Herding Cats – Managing Consultants and Contractors

The Auditor General of the Australian State of Victoria recently released a very interesting report on managing consultants and contractors.

As the introduction to the report noted:

Departments often use contractors and consultants to provide advice about how to best realise government policy goals. While the costs of these advisory engagements are usually small relative to the service and infrastructure decisions they inform, they are critical because they help shape and direct these much larger expenditures to deliver better outcomes.

In addition, the community rightly expects that departments are able to demonstrate high levels of integrity and value-for-money outcomes when using public funds.

Clearly the engagement of consultants and contractors is not something specific to the public sector so the lessons from this well written report are universal.

The standard that the Auditor General  sought to assess in the demonstration of integrity and value for money were:

  • good planning—documenting the essential planning work used to justify the use of external resources, identify risks and choose a preferred procurement
  • effective tendering and appointments—applying processes clearly aligned with requirements of consistent, fair and transparent treatment, and delivering outcomes consistent with or exceeding the planned value proposition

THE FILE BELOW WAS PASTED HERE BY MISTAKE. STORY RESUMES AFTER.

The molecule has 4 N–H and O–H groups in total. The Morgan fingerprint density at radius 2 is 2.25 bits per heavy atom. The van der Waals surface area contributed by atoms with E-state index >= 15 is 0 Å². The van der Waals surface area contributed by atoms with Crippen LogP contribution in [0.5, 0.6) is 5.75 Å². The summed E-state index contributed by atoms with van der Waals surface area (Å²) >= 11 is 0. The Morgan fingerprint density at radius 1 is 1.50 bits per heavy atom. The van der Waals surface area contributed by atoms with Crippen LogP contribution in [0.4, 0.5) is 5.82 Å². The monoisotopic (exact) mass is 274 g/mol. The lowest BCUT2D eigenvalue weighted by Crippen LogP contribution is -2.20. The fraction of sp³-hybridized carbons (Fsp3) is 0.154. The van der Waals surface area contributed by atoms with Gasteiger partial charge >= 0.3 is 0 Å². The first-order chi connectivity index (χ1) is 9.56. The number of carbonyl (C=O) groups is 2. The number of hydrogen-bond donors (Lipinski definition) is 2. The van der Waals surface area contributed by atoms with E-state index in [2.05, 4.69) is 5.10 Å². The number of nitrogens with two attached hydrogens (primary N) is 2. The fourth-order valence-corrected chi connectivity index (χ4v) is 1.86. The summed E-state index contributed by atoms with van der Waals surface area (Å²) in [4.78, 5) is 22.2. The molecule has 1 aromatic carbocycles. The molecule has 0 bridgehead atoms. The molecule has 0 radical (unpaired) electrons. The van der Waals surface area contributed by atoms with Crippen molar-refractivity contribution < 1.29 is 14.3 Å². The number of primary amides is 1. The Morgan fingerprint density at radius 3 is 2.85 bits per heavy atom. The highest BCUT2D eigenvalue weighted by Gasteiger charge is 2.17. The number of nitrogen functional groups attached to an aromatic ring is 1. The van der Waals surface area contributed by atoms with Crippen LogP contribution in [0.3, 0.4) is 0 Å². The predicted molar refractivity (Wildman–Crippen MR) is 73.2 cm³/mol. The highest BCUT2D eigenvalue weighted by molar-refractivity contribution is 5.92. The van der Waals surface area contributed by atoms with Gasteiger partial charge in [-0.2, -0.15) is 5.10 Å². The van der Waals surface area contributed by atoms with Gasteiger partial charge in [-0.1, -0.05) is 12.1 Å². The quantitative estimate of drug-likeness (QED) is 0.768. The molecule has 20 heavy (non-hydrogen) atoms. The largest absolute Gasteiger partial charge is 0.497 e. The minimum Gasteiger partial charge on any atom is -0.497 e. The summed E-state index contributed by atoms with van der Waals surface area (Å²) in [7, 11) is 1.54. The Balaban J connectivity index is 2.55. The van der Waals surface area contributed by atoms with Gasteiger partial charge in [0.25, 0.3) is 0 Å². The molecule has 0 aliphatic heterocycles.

• sound engagement management—showing how progress had been monitored, deliverables tracked and risks appropriately managed
  • comprehensive evaluation—completing a post-implementation review confirming the intended outputs and outcomes and applying the lessons learned.

The Auditor General noted:

In this audit I found that four selected departments were unable to demonstrate consistently that their advisory engagements had been well planned, effectively procured, well managed, comprehensively evaluated and transparently reported.

It would appear that the report has lead to an upgrading of the relevant processes but there is an ominous warning:

We are concerned at the absence of a formal process across government to evaluate the impacts of procurement reform, address emerging issues and reinforce demonstrated benefits.


Download PDF


Subscribe to Receive Our Email Updates

  • This field is for validation purposes and should be left unchanged.